OSS is a phonetic transmission made up of two characters. The first character osu literally means “push” or “press” and determines the pronunciation of the whole word. The second character shinobu has the meaning of “endure, suffer, suffer”.
The use of this “omnipotent” word OSS ranges from everyday greetings to the meaning “thank you”, “please” or “I accept the teaching even if I do not understand everything” and can be used almost constantly in the karate world.
In Japan it is the word of words for karateka. The OSS should not only come from the upper third of the body via the vocal cords, but – like all energy in the martial arts – from the Hara (tanden) in the lower abdomen. Performed with a bow, it expresses respect, sympathy and trust towards the other. OSS also tells the Sensei that I have understood his instructions and will try to follow them. In the greeting ritual before and after the training, there is the “greeting-to-front” – “shomen-ni-rei” – or the “greeting-to-the-seat-of-the-gods” – “shinza-ni-rei” – no OSS, just a silent bow. Only when the sensei is greeted at the “sensei-ni-rei” or the fellow trainers at the “otagai-ni-rei”, one hears the OSS: once as a request to try the path of budo (karate, aikido, etc.) ) wanting to walk together, and then as a thank you at the end of the class.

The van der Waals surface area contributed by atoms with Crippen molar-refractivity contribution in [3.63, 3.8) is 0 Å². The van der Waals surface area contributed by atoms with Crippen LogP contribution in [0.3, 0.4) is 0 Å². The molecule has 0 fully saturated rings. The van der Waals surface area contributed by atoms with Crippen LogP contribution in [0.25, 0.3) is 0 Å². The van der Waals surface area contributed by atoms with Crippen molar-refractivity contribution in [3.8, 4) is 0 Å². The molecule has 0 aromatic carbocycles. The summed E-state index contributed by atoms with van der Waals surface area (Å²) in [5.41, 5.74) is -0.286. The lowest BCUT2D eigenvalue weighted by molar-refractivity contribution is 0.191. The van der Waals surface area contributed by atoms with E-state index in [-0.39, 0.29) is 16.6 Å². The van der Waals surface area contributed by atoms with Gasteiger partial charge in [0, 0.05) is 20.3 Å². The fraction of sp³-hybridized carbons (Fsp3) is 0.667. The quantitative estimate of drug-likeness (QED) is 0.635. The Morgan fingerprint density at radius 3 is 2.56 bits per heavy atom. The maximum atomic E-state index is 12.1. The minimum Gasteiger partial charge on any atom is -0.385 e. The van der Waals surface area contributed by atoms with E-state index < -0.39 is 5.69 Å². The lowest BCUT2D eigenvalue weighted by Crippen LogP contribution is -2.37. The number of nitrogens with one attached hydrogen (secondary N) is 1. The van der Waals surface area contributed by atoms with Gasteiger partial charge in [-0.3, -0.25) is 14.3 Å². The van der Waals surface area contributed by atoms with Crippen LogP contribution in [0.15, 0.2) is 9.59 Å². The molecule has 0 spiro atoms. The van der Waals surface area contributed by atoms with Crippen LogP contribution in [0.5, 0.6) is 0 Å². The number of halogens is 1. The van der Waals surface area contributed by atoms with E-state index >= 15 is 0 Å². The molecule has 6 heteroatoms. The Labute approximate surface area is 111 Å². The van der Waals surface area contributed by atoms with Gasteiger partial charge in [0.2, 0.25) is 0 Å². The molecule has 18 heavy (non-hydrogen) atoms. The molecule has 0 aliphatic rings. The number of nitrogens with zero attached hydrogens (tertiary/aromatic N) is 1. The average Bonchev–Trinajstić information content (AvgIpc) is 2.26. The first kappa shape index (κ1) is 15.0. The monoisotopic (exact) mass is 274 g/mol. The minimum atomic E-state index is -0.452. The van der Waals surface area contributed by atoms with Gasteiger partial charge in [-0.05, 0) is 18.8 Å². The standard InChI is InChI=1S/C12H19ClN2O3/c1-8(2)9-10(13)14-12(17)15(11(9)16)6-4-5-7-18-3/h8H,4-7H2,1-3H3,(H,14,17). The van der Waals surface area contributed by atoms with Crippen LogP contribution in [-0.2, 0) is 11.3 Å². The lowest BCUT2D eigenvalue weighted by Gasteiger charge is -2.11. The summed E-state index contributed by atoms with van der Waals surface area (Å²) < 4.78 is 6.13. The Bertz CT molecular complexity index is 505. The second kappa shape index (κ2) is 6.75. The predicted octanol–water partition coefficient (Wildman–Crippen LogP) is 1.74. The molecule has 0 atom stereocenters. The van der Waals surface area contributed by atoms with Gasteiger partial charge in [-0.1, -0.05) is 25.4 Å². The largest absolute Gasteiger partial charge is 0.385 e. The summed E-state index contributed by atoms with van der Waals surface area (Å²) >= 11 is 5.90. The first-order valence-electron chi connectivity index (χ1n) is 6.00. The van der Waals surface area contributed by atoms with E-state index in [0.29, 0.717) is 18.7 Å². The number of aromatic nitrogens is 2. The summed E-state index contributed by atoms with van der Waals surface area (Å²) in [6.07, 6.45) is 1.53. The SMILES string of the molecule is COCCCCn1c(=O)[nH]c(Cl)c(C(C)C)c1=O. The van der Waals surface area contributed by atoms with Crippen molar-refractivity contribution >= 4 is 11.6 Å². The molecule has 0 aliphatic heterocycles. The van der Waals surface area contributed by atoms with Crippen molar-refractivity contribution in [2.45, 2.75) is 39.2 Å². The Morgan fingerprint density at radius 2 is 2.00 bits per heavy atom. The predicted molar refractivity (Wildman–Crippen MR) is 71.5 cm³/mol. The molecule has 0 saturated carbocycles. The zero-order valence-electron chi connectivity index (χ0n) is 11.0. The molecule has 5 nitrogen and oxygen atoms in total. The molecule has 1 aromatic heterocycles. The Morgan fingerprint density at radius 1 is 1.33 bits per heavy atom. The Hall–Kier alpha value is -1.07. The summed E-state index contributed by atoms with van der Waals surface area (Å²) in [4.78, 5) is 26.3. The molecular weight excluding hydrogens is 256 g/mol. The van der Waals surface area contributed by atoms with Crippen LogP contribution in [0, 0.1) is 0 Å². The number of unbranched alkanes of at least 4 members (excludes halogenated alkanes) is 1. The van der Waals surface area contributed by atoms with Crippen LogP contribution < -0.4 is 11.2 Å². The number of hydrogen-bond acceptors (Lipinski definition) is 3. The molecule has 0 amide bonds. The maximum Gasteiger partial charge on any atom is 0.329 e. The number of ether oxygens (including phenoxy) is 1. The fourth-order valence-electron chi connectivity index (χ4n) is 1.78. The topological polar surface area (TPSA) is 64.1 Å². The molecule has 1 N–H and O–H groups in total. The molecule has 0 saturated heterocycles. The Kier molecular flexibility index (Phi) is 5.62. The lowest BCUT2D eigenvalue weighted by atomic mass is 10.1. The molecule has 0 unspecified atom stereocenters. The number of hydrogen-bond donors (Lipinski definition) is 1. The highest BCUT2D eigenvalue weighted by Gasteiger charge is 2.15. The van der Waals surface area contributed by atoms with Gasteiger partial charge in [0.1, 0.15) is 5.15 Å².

OSS means more than just parroting “I agree”.
It means “I accept what you teach me, even if I don’t yet understand exactly WHAT you are teaching me right now, just because I feel that your teaching is correct”.
A student who says: “I accept what you are teaching me, even if I do not yet exactly understand WHAT you are teaching me right now, because I feel that your teaching is right “- and it continues to teach, is not a phonograph, but a future path master.
That is the real meaning of OSS. More than just memorized parroting of OSS.
I have to feel the real OSS too.
How do Budoka recognize each other around the world? By showing respect to one another.